This is the new face of the California Justice System.

      “Serving the courts by rewarding malfeasance for the benefit of all Californians”

  8. The Council also needs to be cognizant that the Legislature is in no mood to do the judicial branch any favors. In fact, they are now clearly aware of how reckless (and harmful to the state) the AOC’s decisions were regarding funding for CCMS.

  9. I have given thought to attending this Judicial Council meeting, but am in a lengthy trial whose conclusion is already being delayed by the forced closure day next Wednesday. I cannot see telling the jurors there will be a further delay so that I can attend the JC meeting, even for such a vitally important the topic is.

    If the Judicial Council had scheduled this meeting for the closure day, then more judges could attend without court business being delayed any more than it already has been by the forced closures. The cost of keeping the Judicial Council chambers open must be minuscule compared to the cost associated with delaying the hearings and trials which are put on hold so that judges (including those on the Judicial Council) can attend this meeting.

    Oh well, if wishes were fishes the Judicial Council never would have voted to force statewide mandatory court closures on each and every one of the local courts. Instead, each body of locally elected judges would handle the matter as appeared best for their local communities.

    That is why we are elected locally, isn’t it?

    Tim Fall
    Judge, Yolo Superior Court

  10. justinianscode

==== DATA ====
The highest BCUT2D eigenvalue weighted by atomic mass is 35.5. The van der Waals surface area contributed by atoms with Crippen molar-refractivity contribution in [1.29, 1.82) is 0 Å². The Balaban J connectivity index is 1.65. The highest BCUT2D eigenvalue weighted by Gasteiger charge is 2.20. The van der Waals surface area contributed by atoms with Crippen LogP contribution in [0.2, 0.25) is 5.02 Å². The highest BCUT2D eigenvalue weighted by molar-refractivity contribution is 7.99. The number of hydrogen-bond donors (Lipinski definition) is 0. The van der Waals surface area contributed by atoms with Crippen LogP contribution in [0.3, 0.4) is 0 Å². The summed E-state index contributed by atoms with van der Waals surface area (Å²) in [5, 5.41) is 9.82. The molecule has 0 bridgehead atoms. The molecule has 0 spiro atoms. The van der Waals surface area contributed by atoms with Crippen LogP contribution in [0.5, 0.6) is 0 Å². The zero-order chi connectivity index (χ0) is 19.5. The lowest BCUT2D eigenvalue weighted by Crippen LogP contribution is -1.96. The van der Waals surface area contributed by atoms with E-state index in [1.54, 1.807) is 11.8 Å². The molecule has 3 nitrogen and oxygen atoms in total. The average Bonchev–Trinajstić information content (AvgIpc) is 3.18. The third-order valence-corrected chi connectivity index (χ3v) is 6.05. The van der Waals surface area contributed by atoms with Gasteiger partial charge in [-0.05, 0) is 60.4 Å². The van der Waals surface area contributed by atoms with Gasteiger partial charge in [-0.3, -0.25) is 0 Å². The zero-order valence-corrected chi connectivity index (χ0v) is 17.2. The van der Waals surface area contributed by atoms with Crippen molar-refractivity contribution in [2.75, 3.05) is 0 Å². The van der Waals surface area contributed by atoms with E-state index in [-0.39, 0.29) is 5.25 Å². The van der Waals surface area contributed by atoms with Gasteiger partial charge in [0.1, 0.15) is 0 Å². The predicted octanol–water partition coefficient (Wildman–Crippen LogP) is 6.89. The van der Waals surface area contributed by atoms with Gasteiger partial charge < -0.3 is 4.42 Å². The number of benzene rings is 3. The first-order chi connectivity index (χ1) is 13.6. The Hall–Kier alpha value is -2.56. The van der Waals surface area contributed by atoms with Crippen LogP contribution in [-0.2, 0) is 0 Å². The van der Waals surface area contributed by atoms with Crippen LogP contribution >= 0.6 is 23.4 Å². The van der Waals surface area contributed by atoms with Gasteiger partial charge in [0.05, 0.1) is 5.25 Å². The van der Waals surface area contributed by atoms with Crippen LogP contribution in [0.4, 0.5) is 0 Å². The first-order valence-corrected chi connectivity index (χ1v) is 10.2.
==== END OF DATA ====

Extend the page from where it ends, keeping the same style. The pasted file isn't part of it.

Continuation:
We keep hearing that the Judicial Council is the “policy making body” for the Judicial Branch. The California Constitution, though, provides in Art. 6, sec. 6:

    “(d) To improve the administration of justice the council shall survey judicial business and make recommendations to the courts, make recommendations annually to the Governor and Legislature, adopt rules for court administration, practice and procedure, and perform other functions prescribed by statute. The rules adopted shall not be inconsistent with statute.”

    Survey, recommend, adopt rules and “perform other functions prescribed by statute” does not sound like policy making to me.

    If the Judicial Council really wants to act as a policy maker, though, it should do what real policy makers do: devote more than 45 minutes of the agenda to a subject as important as whether to close down the courts; hold public hearings with public comment and testimony; engage in public debate; lead your administrative staff, and don’t be led by them. These are just a few things that the Judicial Council members, singly and together, should start doing if they want to be taken seriously as “policy makers.”

    Then again, maybe they shouldn’t. Our State Constitution says they are to “make recommendations to the courts,” not run them. That would really be faithful fulfillment of their constitutional authority.

    • Wendy Darling

      If the administrative body has already gotten together before the meeting and predetermined what the outcome will be, then any motivation to discuss the issues or hear public comment or even reconsider the predetermined result has been rendered meaningless. All the Judicial Council is looking for at this meeting is self-validation and anything inconsistent with that, from the Council’s perspective, is not only unnecessary but also unwelcome.

  11. It will be interesting to see if J Huffman will “grant” the ACJ’s request to address the council. Common sense said he would be a fool not to, given the current enviornment. However, this will be a the real test to see just how arrogant J Huffman and the CJ are. That being said, no doubt if the request is granted, as access2justice says, the JC will merely fein interest then on to the next topic. Even so, I think it is great that the Alliance is attempting to be at the meeting and that the JC needs to hear what they are going to say wheather they like it or not. It would also be interesting if someone on the Council uses the terms “shrill and uniformed”.